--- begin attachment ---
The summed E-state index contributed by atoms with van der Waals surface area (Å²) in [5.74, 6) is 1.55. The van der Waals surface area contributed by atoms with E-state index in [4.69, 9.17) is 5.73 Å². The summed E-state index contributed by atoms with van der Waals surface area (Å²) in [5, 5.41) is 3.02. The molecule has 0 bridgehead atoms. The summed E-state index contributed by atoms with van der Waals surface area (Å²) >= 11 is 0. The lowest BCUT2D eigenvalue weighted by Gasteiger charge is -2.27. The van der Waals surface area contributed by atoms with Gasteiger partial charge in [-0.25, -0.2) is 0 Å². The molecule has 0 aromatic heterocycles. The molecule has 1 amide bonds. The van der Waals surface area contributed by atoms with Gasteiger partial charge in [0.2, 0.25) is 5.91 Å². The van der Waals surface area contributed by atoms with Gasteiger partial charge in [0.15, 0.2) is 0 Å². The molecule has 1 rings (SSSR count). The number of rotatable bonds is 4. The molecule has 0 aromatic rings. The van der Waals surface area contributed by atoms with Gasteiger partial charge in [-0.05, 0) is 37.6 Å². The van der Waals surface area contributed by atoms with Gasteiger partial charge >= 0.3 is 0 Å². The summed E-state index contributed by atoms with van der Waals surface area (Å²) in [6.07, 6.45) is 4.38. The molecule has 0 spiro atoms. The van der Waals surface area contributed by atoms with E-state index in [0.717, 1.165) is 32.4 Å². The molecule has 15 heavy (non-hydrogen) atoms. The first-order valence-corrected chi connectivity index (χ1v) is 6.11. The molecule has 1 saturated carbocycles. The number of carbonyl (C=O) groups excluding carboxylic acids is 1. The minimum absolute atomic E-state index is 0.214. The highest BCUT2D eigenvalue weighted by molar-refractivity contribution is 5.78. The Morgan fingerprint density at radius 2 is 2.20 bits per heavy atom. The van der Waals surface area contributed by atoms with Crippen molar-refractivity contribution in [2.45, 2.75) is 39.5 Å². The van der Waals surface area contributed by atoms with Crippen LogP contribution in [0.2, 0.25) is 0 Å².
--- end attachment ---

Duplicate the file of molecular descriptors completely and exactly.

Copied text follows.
The summed E-state index contributed by atoms with van der Waals surface area (Å²) in [5.74, 6) is 1.55. The van der Waals surface area contributed by atoms with E-state index in [4.69, 9.17) is 5.73 Å². The summed E-state index contributed by atoms with van der Waals surface area (Å²) in [5, 5.41) is 3.02. The molecule has 0 bridgehead atoms. The summed E-state index contributed by atoms with van der Waals surface area (Å²) >= 11 is 0. The lowest BCUT2D eigenvalue weighted by Gasteiger charge is -2.27. The van der Waals surface area contributed by atoms with Gasteiger partial charge in [-0.25, -0.2) is 0 Å². The molecule has 0 aromatic heterocycles. The molecule has 1 amide bonds. The van der Waals surface area contributed by atoms with Gasteiger partial charge in [0.2, 0.25) is 5.91 Å². The van der Waals surface area contributed by atoms with Gasteiger partial charge in [0.15, 0.2) is 0 Å². The molecule has 1 rings (SSSR count). The number of rotatable bonds is 4. The molecule has 0 aromatic rings. The van der Waals surface area contributed by atoms with Gasteiger partial charge in [-0.05, 0) is 37.6 Å². The van der Waals surface area contributed by atoms with Gasteiger partial charge >= 0.3 is 0 Å². The summed E-state index contributed by atoms with van der Waals surface area (Å²) in [6.07, 6.45) is 4.38. The molecule has 0 spiro atoms. The van der Waals surface area contributed by atoms with E-state index in [0.717, 1.165) is 32.4 Å². The molecule has 15 heavy (non-hydrogen) atoms. The first-order valence-corrected chi connectivity index (χ1v) is 6.11. The molecule has 1 saturated carbocycles. The number of carbonyl (C=O) groups excluding carboxylic acids is 1. The minimum absolute atomic E-state index is 0.214. The highest BCUT2D eigenvalue weighted by molar-refractivity contribution is 5.78. The Morgan fingerprint density at radius 2 is 2.20 bits per heavy atom. The van der Waals surface area contributed by atoms with Crippen molar-refractivity contribution in [2.45, 2.75) is 39.5 Å². The van der Waals surface area contributed by atoms with Crippen LogP contribution in [0.2, 0.25) is 0 Å².